New rules for products with button batteries

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Owners advised to safely dispose of potentially dangerous batteries.
Button batteries.

New standards for products with button batteries have taken effect in Australia.

Australian Competition and Consumer Commission (ACCC) Deputy Chair Delia Rickard said the world-first standards were a critical step in helping prevent potentially life-threatening injuries to children.

“Tragically, three children have died and one child a month is seriously injured from swallowing or ingesting button batteries,” Ms Rickard said in a media release.

RACQ has stopped distributing promotional merchandise with button batteries after the introduction of the new safety standards across Australia.

RACQ products that have the button batteries include light-up key rings and pens.

Ms Rickard said used button batteries should be wrapped in sticky tape and stored in a glass container out of reach of children before being taken to a bcycle drop-off point for recycling.

If swallowed, a button battery can get stuck in a child’s throat and may cause a chemical reaction that burns through tissue, possibly causing death or serious injury within a short time.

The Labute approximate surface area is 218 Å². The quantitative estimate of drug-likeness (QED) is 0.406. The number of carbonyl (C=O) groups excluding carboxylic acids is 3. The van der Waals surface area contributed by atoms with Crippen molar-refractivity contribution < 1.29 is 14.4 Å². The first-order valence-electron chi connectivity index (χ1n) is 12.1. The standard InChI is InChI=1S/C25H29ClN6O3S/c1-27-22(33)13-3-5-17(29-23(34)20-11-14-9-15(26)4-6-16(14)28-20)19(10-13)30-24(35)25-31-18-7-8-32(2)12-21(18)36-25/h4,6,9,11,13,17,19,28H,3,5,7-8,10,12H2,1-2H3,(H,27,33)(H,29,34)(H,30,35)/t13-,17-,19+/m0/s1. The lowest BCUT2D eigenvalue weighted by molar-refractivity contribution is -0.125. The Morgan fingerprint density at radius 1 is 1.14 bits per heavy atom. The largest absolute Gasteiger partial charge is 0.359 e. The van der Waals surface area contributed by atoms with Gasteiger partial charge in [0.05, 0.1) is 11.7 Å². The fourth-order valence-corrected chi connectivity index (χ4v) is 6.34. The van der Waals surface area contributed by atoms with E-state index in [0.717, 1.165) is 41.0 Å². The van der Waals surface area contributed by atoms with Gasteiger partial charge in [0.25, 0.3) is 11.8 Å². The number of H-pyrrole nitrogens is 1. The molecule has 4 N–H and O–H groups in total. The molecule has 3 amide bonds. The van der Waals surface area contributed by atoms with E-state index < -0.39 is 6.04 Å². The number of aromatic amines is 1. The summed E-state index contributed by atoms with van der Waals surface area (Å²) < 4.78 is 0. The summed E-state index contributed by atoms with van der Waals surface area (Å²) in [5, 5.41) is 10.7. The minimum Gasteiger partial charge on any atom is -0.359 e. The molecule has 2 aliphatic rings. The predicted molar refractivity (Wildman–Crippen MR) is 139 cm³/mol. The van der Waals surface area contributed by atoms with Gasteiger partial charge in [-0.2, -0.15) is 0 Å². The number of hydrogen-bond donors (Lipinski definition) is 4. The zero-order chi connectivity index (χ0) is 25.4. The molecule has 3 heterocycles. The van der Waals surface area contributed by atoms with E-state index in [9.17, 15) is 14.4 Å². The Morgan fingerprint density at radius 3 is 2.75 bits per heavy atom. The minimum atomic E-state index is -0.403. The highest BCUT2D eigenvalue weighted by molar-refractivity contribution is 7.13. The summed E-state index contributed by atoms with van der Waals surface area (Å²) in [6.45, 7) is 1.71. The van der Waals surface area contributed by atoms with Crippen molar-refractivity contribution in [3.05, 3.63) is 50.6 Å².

The ACCC urged consumers to check for unsafe button batteries in their homes.

“Button batteries are found in a large number of common household items such as toys, remote controls, watches, digital kitchen scales and thermometers. If swallowed, they can cause serious injuries to children,” Ms Rickard said.

“That’s why we encourage consumers to check the list of recalled products on the Product Safety website.

“The compartment holding the button battery needs to be secure and child-resistant.

“If it isn’t, parents or carers should stop using the product immediately and keep it out of reach of children.”

If you suspect your child has swallowed or inserted a button battery, call the Poisons Information Centre immediately on 13 11 26 for advice. 

Visit the Queensland Health website for more information on button batteries.


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The information in this article has been prepared for general information purposes only and is not intended as legal advice or specific advice to any particular person. Any advice contained in the document is general advice, not intended as legal advice or professional advice and does not take into account any person’s particular circumstances. Before acting on anything based on this advice you should consider its appropriateness to you, having regard to your objectives and needs.